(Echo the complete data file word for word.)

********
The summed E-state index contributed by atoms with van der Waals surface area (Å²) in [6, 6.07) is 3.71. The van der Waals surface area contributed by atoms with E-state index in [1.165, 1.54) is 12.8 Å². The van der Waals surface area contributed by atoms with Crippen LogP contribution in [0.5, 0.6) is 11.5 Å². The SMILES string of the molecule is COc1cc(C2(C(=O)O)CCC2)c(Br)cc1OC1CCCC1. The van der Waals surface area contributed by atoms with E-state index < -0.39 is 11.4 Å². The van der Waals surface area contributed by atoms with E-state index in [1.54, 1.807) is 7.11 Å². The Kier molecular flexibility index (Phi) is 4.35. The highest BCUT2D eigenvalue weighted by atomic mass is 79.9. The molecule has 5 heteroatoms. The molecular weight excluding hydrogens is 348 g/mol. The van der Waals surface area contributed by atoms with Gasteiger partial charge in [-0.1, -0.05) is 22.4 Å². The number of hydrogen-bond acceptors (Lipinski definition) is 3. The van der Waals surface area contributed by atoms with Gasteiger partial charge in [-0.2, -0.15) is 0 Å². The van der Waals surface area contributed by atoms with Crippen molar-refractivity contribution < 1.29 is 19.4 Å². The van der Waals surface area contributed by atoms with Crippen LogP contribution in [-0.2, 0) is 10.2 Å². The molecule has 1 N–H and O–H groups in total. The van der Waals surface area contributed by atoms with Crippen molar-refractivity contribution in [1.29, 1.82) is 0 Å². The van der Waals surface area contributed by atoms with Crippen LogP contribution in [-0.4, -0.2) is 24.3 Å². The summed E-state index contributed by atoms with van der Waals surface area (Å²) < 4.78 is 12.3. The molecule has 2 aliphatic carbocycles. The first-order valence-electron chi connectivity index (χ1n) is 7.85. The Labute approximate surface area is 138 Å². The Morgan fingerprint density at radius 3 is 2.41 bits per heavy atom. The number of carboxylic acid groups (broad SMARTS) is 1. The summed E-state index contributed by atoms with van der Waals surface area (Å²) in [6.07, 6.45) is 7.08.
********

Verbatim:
The summed E-state index contributed by atoms with van der Waals surface area (Å²) in [6, 6.07) is 3.71. The van der Waals surface area contributed by atoms with E-state index in [1.165, 1.54) is 12.8 Å². The van der Waals surface area contributed by atoms with Crippen LogP contribution in [0.5, 0.6) is 11.5 Å². The SMILES string of the molecule is COc1cc(C2(C(=O)O)CCC2)c(Br)cc1OC1CCCC1. The van der Waals surface area contributed by atoms with E-state index < -0.39 is 11.4 Å². The van der Waals surface area contributed by atoms with E-state index in [1.54, 1.807) is 7.11 Å². The Kier molecular flexibility index (Phi) is 4.35. The highest BCUT2D eigenvalue weighted by atomic mass is 79.9. The molecule has 5 heteroatoms. The molecular weight excluding hydrogens is 348 g/mol. The van der Waals surface area contributed by atoms with Gasteiger partial charge in [-0.1, -0.05) is 22.4 Å². The number of hydrogen-bond acceptors (Lipinski definition) is 3. The van der Waals surface area contributed by atoms with Gasteiger partial charge in [-0.2, -0.15) is 0 Å². The van der Waals surface area contributed by atoms with Crippen molar-refractivity contribution < 1.29 is 19.4 Å². The van der Waals surface area contributed by atoms with Crippen LogP contribution in [-0.2, 0) is 10.2 Å². The molecule has 1 N–H and O–H groups in total. The van der Waals surface area contributed by atoms with Crippen molar-refractivity contribution in [1.29, 1.82) is 0 Å². The van der Waals surface area contributed by atoms with Crippen LogP contribution in [-0.4, -0.2) is 24.3 Å². The summed E-state index contributed by atoms with van der Waals surface area (Å²) < 4.78 is 12.3. The molecule has 2 aliphatic carbocycles. The first-order valence-electron chi connectivity index (χ1n) is 7.85. The Labute approximate surface area is 138 Å². The Morgan fingerprint density at radius 3 is 2.41 bits per heavy atom. The number of carboxylic acid groups (broad SMARTS) is 1. The summed E-state index contributed by atoms with van der Waals surface area (Å²) in [6.07, 6.45) is 7.08.